Thursday, July 04, 2013

Plane crash victims block road, call for government compensation

Residents hung a banner in the center of their neighborhood, asking President Hadi to make good on his promise of financial compensation.

SANA’A, July 4 — Government compensation is not coming soon enough for those whose homes were damaged or destroyed by a military plane which came crashing to the ground in Sana’a in February, killing 15 and injuring 16.

This past week, residents of the Al-Zira’a neighborhood—where the plane smashed into a number of buildings—staged a protest, setting up tents, blocking a main road and hanging a banner, detailing their grievances.

Days after the crash, President Abdu Rabu Mansour Hadi promised that compensation would be paid out by the state.

Yemen—and Sana’a in particular—has seen a series of plane crashes in past years. Military planes, many training over the skies of the capital, have experienced technical errors, official sources said.

 The Yemeni Air Forces revealed that Yemen lost 28 military planes in the past eight years in addition to 18 pilots and pilot assistants. Twenty-three trainers and technicians lost their lives as well.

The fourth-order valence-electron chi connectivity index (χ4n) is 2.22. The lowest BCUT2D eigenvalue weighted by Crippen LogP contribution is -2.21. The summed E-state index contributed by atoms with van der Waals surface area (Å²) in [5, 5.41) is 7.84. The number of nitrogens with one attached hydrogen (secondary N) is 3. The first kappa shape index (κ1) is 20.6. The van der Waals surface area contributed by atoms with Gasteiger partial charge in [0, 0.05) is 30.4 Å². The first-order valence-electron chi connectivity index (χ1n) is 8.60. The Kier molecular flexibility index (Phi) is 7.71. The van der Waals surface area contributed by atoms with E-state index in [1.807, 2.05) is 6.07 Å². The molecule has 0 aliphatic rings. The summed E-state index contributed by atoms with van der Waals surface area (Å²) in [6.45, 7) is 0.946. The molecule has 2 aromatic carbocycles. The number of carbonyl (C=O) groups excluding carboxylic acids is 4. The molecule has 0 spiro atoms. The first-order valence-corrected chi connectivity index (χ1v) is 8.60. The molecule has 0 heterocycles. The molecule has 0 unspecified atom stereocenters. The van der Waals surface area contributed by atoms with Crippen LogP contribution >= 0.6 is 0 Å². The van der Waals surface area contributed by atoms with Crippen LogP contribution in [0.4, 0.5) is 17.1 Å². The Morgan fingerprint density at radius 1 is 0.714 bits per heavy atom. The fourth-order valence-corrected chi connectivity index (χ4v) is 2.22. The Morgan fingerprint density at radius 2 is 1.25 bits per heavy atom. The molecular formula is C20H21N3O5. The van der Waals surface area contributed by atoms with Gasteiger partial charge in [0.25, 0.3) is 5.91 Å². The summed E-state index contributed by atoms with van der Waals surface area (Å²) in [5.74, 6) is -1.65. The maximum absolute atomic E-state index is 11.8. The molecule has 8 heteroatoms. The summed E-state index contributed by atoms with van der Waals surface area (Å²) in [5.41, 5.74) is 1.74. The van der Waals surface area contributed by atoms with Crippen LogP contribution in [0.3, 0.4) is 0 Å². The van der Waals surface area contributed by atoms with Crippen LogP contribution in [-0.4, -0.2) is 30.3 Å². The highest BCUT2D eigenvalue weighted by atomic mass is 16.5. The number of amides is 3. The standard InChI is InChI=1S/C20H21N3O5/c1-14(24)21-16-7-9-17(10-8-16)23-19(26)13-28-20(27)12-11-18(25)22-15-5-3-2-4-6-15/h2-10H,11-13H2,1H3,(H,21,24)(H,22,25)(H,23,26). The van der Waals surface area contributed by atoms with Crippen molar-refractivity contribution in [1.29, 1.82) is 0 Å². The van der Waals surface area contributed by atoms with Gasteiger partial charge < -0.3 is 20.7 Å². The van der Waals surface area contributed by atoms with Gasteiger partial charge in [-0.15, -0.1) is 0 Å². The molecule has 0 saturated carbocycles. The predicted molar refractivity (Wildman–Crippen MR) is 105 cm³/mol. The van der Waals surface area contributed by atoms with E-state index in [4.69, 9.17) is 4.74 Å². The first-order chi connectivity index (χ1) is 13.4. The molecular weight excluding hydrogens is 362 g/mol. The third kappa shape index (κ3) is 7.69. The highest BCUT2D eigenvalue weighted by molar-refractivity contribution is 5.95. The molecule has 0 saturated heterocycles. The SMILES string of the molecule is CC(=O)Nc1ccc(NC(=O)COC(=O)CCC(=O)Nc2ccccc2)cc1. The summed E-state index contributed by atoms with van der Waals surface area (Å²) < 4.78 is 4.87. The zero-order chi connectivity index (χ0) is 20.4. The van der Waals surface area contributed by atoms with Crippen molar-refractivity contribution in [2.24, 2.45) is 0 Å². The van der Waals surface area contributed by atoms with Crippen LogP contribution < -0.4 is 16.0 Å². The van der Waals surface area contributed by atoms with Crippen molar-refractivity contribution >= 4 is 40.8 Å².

The Aba’d Research and Studies Center records that Yemen has 156 military planes, stationed in six military bases across the country.

Mujahid Al-Khalidi, Maeen district director, told the Yemen Times that the families of those killed in February’s crash were given YR500,0000 ($2,324) as a compensation; the injured were given YR200,000, or $930. The families whose houses were damaged have been given a monthly residence allowance of YR50,000, around $233.

Five owners of the affected houses have not been compensated, Al-Khalidi said.

The grievances of these protesters have been referred to the capital secretariat,   said, and will then be handed to the republic presidency and the Defense Ministry. 


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